Graduations, festivals and fairs are prohibited. Still closed are public pools, sporting events, summer camps, hair, nail and tanning salons, tattoo parlors; and other “personal service businesses where close contact cannot be avoided.”
The various phases are based on public health guidelines that would let the economy rev up again as long as contact tracing — the ability to spot who’s been exposed to the virus — is still practical.
And the effort to keep people six feet apart isn’t absolute. People should be able to pass each other at closer distances briefly, but Kelly’s plan would rule out situations where people are close together for more than 10 minutes.
Kelly also said cities and counties can issue stricter local stay-at-home orders. For instance, an extension of the stay-at-home order in Wyandotte County won’t disappear because of Kelly’s reopening orders.
The governor encouraged Kansans to reschedule non-coronavirus medical care they’d postponed because of the outbreak.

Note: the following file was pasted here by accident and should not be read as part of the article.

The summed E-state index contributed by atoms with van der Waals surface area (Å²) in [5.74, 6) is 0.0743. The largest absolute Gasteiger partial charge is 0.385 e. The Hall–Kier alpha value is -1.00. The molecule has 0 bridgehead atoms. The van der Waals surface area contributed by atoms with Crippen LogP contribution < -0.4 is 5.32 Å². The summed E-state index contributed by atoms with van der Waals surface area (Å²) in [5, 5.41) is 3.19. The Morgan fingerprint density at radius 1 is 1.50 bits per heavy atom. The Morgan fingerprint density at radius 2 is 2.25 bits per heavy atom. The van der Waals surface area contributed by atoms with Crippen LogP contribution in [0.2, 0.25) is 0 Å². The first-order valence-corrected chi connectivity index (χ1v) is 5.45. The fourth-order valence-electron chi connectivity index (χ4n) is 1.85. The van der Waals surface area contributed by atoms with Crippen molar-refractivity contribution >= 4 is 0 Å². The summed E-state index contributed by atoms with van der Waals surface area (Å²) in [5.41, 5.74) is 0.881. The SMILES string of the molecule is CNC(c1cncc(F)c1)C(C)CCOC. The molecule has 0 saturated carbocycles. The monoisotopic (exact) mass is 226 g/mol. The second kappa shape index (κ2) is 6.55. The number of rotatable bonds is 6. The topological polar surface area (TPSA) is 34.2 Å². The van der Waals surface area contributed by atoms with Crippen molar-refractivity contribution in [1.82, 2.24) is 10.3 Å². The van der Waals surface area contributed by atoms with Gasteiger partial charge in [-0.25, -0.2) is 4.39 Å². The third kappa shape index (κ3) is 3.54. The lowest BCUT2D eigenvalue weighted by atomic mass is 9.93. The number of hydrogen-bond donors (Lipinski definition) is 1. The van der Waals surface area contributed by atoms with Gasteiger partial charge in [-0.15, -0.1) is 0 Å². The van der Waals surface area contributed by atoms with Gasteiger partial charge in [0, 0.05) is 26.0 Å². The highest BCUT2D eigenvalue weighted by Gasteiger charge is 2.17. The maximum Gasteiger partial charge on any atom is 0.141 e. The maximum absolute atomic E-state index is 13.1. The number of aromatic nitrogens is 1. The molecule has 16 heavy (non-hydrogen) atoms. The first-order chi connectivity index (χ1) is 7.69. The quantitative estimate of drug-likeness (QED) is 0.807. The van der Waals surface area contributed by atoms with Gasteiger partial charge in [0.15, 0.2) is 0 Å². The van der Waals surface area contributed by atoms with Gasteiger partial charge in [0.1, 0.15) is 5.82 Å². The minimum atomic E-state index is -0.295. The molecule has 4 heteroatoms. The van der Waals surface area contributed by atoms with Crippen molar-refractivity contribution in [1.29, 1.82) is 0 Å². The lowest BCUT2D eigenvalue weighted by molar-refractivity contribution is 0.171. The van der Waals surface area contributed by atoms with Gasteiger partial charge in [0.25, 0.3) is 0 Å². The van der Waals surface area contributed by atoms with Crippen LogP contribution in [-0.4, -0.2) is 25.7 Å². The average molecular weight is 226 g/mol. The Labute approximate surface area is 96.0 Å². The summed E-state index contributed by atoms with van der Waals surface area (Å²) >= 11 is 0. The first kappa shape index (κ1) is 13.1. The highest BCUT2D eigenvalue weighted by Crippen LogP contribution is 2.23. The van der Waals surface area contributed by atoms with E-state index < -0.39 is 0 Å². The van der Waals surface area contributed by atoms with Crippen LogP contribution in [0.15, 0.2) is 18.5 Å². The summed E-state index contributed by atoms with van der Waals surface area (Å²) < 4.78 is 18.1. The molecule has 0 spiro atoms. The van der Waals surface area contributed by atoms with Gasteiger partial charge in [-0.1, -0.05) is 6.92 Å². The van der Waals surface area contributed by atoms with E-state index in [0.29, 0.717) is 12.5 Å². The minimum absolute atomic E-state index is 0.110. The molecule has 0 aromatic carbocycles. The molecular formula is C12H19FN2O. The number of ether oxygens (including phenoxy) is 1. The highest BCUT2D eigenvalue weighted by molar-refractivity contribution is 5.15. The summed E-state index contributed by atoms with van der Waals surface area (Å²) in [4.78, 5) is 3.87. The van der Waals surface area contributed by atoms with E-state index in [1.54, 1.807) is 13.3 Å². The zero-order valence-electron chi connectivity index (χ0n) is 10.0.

“Our hospitals … are ready now to begin seeing non-COVID-related patients,” she said.
Those rules apply to the first phase of her plan, which will last at least two weeks starting Monday. Kelly said her plan is not “etched in stone.” Rather, the governor said it aims to give families and businesses a framework for planning.
“We will, at some point,” she said, “need to reconfigure … as new trends emerge.”
The second phase of the plan — set to start May 18 — would open casinos, and bars could let in half of their capacity. Community centers and gyms could also resume operations provided they enforce social distancing rules.
The governor promised “wide-scale, rapid testing capabilities across the state,” a critical factor in sorting out the true rate of the spread and evaluating the risks of a more open and communal society. Kelly also said the state is recruiting people to tackle a “robust contact-tracing program” to see who’s been exposed to the virus.